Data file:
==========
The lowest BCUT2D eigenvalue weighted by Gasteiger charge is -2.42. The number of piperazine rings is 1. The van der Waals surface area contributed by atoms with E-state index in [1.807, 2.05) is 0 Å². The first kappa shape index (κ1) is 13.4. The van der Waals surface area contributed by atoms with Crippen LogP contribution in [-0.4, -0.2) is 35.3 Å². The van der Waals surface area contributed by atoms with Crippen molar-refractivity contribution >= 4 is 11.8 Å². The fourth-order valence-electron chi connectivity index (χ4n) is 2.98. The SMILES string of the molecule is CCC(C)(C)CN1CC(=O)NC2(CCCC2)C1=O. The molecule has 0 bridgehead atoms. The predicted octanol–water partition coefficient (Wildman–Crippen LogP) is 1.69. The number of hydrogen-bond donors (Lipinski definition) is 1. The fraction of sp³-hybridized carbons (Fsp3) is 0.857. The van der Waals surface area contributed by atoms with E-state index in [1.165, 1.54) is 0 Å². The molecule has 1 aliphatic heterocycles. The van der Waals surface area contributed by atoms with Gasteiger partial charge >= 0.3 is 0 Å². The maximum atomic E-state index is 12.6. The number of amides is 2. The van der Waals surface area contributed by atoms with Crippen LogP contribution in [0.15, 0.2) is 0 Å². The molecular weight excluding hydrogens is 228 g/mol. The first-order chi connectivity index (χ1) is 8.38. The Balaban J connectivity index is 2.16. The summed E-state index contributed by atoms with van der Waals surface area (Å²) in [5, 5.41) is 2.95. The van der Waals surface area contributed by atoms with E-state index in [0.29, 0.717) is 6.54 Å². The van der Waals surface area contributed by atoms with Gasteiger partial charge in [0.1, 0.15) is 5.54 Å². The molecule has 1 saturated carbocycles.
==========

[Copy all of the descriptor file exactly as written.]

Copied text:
The lowest BCUT2D eigenvalue weighted by Gasteiger charge is -2.42. The number of piperazine rings is 1. The van der Waals surface area contributed by atoms with E-state index in [1.807, 2.05) is 0 Å². The first kappa shape index (κ1) is 13.4. The van der Waals surface area contributed by atoms with Crippen LogP contribution in [-0.4, -0.2) is 35.3 Å². The van der Waals surface area contributed by atoms with Crippen molar-refractivity contribution >= 4 is 11.8 Å². The fourth-order valence-electron chi connectivity index (χ4n) is 2.98. The SMILES string of the molecule is CCC(C)(C)CN1CC(=O)NC2(CCCC2)C1=O. The molecule has 0 bridgehead atoms. The predicted octanol–water partition coefficient (Wildman–Crippen LogP) is 1.69. The number of hydrogen-bond donors (Lipinski definition) is 1. The fraction of sp³-hybridized carbons (Fsp3) is 0.857. The van der Waals surface area contributed by atoms with E-state index in [1.165, 1.54) is 0 Å². The molecule has 1 aliphatic heterocycles. The van der Waals surface area contributed by atoms with Gasteiger partial charge >= 0.3 is 0 Å². The maximum atomic E-state index is 12.6. The number of amides is 2. The van der Waals surface area contributed by atoms with Crippen LogP contribution in [0.15, 0.2) is 0 Å². The molecular weight excluding hydrogens is 228 g/mol. The first-order chi connectivity index (χ1) is 8.38. The Balaban J connectivity index is 2.16. The summed E-state index contributed by atoms with van der Waals surface area (Å²) in [5, 5.41) is 2.95. The van der Waals surface area contributed by atoms with E-state index in [0.29, 0.717) is 6.54 Å². The van der Waals surface area contributed by atoms with Gasteiger partial charge in [0.1, 0.15) is 5.54 Å². The molecule has 1 saturated carbocycles.